The curse of the defending World Cup champion

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In three out of the last four world cups, the defending champion has failed to get out of the group, despite having a star-studded team, good form heading into the tournament and a relatively comfortable passage through to the knock-out rounds.

Within that 20-year span, only one defending champion - Brazil, in 2006 – qualified out of the group. Boasting Kaka and Ronaldinho in their primes, and the likes of Ronaldo, Roberto Carlos, Adriano and Robinho, the Selecao were heavily favoured to back up their title. But even this fantasy assortment of attacking stars struggled with the weight of history, knocked out in the quarter-finals by eventual runner-up France.

In 2002,  defending champion France finished bottom of its group after shock losses to Denmark and Senegal – the African team’s stunning opening match upset of Les Bleus effectively launching the club football careers of a generation of its stars.

The team that would four years later beat France in the 2006 final - Italy - befell an eerily similar fate in 2010, finishing bottom of a group that included New Zealand, Paraguay and Slovakia. Four years after hoisting the cup, the Italians couldn’t muster a single win in South Africa.

If ever a team was going to buck this trend, it was the star-studded Spain side of 2014. With only six players over 30 years-old and the nucleus of the team that had won in 2010, Spain seemed primed to get out of a group that included Chile, 2010 runner-up Netherlands and Australia.

90 minutes after the start of its first game, against vanquished 2010 final opponent Netherlands, Spain’s ‘title defence’ was in tatters. The 5-1 loss was the biggest a defending champion has suffered in cup history. Spain lost its next match to Chile, 2-0, and its tournament was done.

Fast-forward four years and the perennially powerfully Germany is on the cusp of an inexplicably similar fate, having suffered a shock loss to Mexico and scraped to the narrowest of wins over Sweden on the back of a Toni Kroos stoppage time stunner.

Level with the Swedes on three points, Joachim Low’s team must beat South Korea in its final match to give itself the best chance of qualifying out of the group behind Mexico.

A number of factors can be attributed to the world cup hangover that makes defending the trophy a seemingly tougher task than winning it in the first place. Consider the year Germany had in 2017, where it won the Confederations Cup and UEFA U-21 European championships. If form is a guide, Die Mannschaft was the outstanding footballing nation heading into Russia.

It’s telling then that not one of the players who won the junior Euros – six of whom featured in the team of the tournament, including rising stars Max Meyer and Maximilian Arnold – made it into the senior side a year later.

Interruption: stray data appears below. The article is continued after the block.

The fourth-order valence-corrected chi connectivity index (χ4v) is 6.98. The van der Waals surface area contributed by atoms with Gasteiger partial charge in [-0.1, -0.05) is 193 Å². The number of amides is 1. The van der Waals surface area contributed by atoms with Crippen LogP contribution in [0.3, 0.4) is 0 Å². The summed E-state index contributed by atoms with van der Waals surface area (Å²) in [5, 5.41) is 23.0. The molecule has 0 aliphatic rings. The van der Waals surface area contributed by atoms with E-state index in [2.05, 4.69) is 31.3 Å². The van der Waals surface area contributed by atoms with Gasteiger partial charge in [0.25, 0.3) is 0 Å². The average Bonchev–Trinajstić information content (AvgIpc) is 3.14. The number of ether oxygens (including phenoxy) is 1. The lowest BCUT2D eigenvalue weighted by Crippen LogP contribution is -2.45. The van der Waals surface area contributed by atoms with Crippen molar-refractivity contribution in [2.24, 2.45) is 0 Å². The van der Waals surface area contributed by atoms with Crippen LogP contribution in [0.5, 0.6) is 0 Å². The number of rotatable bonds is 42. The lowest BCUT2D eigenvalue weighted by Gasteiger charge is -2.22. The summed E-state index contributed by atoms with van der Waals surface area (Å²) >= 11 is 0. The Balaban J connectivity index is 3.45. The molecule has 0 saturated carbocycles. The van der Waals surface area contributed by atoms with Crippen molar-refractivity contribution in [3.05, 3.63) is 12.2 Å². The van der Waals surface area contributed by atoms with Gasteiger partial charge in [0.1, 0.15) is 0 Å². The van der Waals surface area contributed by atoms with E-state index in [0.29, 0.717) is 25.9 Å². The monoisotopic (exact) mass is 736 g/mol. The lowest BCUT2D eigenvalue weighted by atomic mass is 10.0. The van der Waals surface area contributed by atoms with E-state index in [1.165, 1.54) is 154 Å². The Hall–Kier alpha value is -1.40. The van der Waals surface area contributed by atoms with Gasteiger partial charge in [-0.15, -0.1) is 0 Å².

Eight of the attacking players who propelled Germany to Confederations Cup success – Leroy Sane the most notable among them – missed out on the World Cup squad. The players who Low has taken to Russia are not only the core group who won in Brazil, but many of those young tyros who put all before them on notice at the 2010 edition in South Africa.

But that was eight years ago – a tactical lifetime in football. Almost a decade on and some of those trail-blazers – Mesut Ozil, Sami Khedira and Thomas Muller to name a few – are starting to look a little leg weary.

Indeed, pressure to win a second straight title, let alone motivation, and managing the transition between an experienced, successful core group and a new generation of talents, are issues that have effected every defending champion since the turn of the millennium. That’s to say nothing of the need to evolve and adapt tactically.

Defending a world cup is not like beginning the defence of a league title, some four or five months after winning it. Rival nations have four years to plot the downfall of a world Cup-winner, and a champion’s ability to not only evolve with the pack, but stay ahead of it, is crucial to emulating the achievement.

On top of patchy form in its opening two games, Germany has been plagued by the exact issues that befell France in 2002, Italy in 2010 and Spain in 2014: heavily-scrutinised squad selections, rumours of trouble in the camp and a shock first game loss.

In the history of the tournament only two teams have successfully gone back-to-back: Italy in 1938 and Brazil in 1962. On both those occasions the World Cup only featured 16 teams. If Germany is to be the first country in the history of the 32-team tournament to win it twice in a row, it must overcome the challenges that have brought undone its contemporaries and still threaten to unravel its campaign.

Far from being evidence it will do that, the win over Sweden kept Germany’s knock-out round chances alive. The players will have to show hitherto unseen resilience and a huge uptick in form if they are to kick on and make history. Again.